Pew's work to protect America's public lands is designed to preserve the most important and unspoiled wild places for future generations to enjoy.
The idea of untouched wilderness is at the core of the American experience. Wild places offer opportunity for recreation and reflection, and represent our legacy to future generations. Only 2.5 percent of our federal public land outside of Alaska is permanently protected as wilderness — free of roads and industrial development and forever available for hiking, hunting, fishing and other pursuits. Many of these places are watersheds needing protection for clean water. Pristine forests enhance clean air and act as carbon sinks. Wilderness provides refuge for many threatened and endangered species and serves as valuable storehouses of biodiversity.
Since 2000, The Pew Charitable Trust has focused on achieving lasting protection for threatened wild lands held in public trust by the Federal government. We proactively work to preserve some of the nation's last, best, wild places by adding them to the National Wilderness Preservation System and through other protective designations, such as National Monuments. We provide local public lands protection advocates with expertise in campaign planning and implementation and assist with opinion research, communications and advocacy. The Pew U.S. Public Lands team partners with state coalitions and local citizen groups to support citizen wilderness proposals from every part of the country.
See a visual roundup of this year’s top conservation goals.
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The Steamboat Creek watershed in the Umpqua National Forest lies a little more than 100 miles south of Eugene, Oregon, and provides clean drinking water, critical wildlife habitat, and world-class fisheries. The Frank Moore Wild Steelhead Sanctuary Designation Act would protect roughly 100,000 acres of land and water in the watershed for future generations to enjoy. Here are five reasons to... Read More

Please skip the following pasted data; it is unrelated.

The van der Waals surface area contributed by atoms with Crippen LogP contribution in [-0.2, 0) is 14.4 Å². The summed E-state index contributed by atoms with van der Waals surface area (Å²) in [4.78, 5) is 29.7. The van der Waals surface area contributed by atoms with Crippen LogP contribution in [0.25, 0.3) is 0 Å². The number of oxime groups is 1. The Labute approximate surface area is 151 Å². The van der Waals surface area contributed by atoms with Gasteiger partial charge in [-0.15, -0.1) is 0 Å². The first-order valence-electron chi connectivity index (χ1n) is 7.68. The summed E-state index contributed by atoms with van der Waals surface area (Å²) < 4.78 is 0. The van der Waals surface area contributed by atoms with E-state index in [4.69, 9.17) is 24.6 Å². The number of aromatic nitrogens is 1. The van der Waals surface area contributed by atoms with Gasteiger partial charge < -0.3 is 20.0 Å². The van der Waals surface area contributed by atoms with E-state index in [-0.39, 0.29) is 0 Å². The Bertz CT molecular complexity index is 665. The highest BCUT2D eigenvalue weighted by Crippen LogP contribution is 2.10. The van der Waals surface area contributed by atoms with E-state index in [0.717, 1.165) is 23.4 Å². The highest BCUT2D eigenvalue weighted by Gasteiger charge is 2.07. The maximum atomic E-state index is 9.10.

In 2000, President Bill Clinton established the Cascade-Siskiyou National Monument in southwestern Oregon, along the California border. It is the only national monument explicitly designated to protect an area of outstanding biological diversity. In 2011, an independent, interdisciplinary group of scientists evaluated the lands surrounding Cascade-Siskiyou and found that its boundaries... Read More
In southern Utah, the Bears Ears area is bordered on the west by the Colorado River, on the south by the San Juan River and the Navajo Nation, and on the east by the White Mesa Ute Reservation. The area, which has been proposed for protection as a national monument, harbors more than 100,000 archaeological sites, including cliff dwellings and rock art, and sustains Native Americans’... Read More
Areas Under Consideration for Protection From Oregon to Tennessee